Exercise in French Physical Education Teaching Since 1945. A Civilising Intellectualisation as the Consequence of Sport and School Standardisation

  •  Jean-Nicolas RENAUD    
  •  Christian Vivier    
  •  Sébastien LAFFAGE-COSNIER    


In France, since the Second World War, physical and sports education (PSE) methods have seen considerable renewal. However; the word “exercise” has remained in the professional vocabulary. This permanence inevitably raises questions about the conditions under which the term is used. The mutations undergone by this basic unit of the student's physical activity reflect the profound changes that have occurred in the discipline. Desiring to give greater coherence to their teaching and thus work towards greater school legitimacy, French PSE teachers have progressively developed a more and more complex argument. This argument has permitted them to rationally link the body movements that have to be performed with the aims that can thus be achieved, in a dynamic which bears the imprint of the “civilising process”. This study is a historical analysis of a particular element in the teacher-student relationship: exercise. Hexagonal physical education, through its incorporation of norms, makes it possible to fully understand the educational concepts of the moment and their evolution throughout the second half of the 20th century. Although often neglected in university research, the notion of exercise nonetheless represents a remarkable indicator of a society’s educational approach.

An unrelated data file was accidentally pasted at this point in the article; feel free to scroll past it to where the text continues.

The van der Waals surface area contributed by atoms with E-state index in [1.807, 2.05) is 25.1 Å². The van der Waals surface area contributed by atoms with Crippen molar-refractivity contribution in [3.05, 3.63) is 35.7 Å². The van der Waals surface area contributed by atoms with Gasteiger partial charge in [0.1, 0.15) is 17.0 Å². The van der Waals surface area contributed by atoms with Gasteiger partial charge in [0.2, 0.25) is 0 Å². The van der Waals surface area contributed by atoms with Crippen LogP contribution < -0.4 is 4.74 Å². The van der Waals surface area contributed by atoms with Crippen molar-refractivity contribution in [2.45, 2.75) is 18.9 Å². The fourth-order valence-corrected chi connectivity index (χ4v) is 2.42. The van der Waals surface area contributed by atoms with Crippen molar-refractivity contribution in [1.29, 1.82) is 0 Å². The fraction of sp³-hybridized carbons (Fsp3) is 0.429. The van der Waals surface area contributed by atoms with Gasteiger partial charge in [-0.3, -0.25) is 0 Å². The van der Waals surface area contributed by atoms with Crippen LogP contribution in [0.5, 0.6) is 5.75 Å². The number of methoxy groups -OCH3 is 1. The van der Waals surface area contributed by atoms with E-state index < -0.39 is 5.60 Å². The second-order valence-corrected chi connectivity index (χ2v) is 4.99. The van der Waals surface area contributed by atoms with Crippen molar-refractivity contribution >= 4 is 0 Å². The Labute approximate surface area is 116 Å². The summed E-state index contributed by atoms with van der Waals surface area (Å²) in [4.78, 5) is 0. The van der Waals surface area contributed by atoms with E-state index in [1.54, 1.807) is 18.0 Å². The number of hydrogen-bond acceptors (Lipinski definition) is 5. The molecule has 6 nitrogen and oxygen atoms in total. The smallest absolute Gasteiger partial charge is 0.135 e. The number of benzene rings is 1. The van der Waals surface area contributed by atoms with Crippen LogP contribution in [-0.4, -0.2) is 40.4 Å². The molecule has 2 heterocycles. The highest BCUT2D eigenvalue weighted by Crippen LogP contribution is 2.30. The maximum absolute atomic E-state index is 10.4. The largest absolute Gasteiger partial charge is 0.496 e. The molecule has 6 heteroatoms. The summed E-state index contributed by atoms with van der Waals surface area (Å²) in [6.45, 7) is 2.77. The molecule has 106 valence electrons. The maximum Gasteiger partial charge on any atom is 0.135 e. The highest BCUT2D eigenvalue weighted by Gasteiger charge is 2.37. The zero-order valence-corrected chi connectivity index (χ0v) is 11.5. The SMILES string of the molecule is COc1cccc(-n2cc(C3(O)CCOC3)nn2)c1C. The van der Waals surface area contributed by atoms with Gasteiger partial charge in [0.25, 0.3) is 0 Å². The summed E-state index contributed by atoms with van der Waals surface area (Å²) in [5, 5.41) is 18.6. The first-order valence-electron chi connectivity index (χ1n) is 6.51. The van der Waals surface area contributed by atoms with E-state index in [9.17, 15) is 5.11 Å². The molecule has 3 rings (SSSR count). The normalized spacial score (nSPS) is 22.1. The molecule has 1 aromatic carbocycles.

This work is licensed under a Creative Commons Attribution 4.0 License.
  • ISSN(Print): 1918-7173
  • ISSN(Online): 1918-7181
  • Started: 2009
  • Frequency: quarterly

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